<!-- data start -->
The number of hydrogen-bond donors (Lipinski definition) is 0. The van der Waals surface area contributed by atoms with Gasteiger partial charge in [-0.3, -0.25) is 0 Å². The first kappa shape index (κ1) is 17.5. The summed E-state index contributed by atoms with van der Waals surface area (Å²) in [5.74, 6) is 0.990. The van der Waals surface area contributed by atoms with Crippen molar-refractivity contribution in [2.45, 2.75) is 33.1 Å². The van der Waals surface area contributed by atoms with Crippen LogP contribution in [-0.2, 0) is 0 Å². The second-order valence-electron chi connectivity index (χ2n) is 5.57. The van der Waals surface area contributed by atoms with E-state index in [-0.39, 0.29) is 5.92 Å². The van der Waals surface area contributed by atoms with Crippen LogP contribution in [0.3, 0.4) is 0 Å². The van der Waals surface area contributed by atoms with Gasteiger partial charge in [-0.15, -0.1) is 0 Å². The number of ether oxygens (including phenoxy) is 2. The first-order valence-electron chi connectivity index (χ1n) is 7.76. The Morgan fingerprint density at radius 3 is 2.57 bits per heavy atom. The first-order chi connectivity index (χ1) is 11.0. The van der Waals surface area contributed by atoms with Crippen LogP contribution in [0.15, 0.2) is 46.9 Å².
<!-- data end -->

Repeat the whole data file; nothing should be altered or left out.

The number of hydrogen-bond donors (Lipinski definition) is 0. The van der Waals surface area contributed by atoms with Gasteiger partial charge in [-0.3, -0.25) is 0 Å². The first kappa shape index (κ1) is 17.5. The summed E-state index contributed by atoms with van der Waals surface area (Å²) in [5.74, 6) is 0.990. The van der Waals surface area contributed by atoms with Crippen molar-refractivity contribution in [2.45, 2.75) is 33.1 Å². The van der Waals surface area contributed by atoms with Crippen LogP contribution in [-0.2, 0) is 0 Å². The second-order valence-electron chi connectivity index (χ2n) is 5.57. The van der Waals surface area contributed by atoms with E-state index in [-0.39, 0.29) is 5.92 Å². The van der Waals surface area contributed by atoms with Crippen LogP contribution in [0.3, 0.4) is 0 Å². The van der Waals surface area contributed by atoms with Gasteiger partial charge in [-0.15, -0.1) is 0 Å². The number of ether oxygens (including phenoxy) is 2. The first-order valence-electron chi connectivity index (χ1n) is 7.76. The Morgan fingerprint density at radius 3 is 2.57 bits per heavy atom. The first-order chi connectivity index (χ1) is 11.0. The van der Waals surface area contributed by atoms with Crippen LogP contribution in [0.15, 0.2) is 46.9 Å².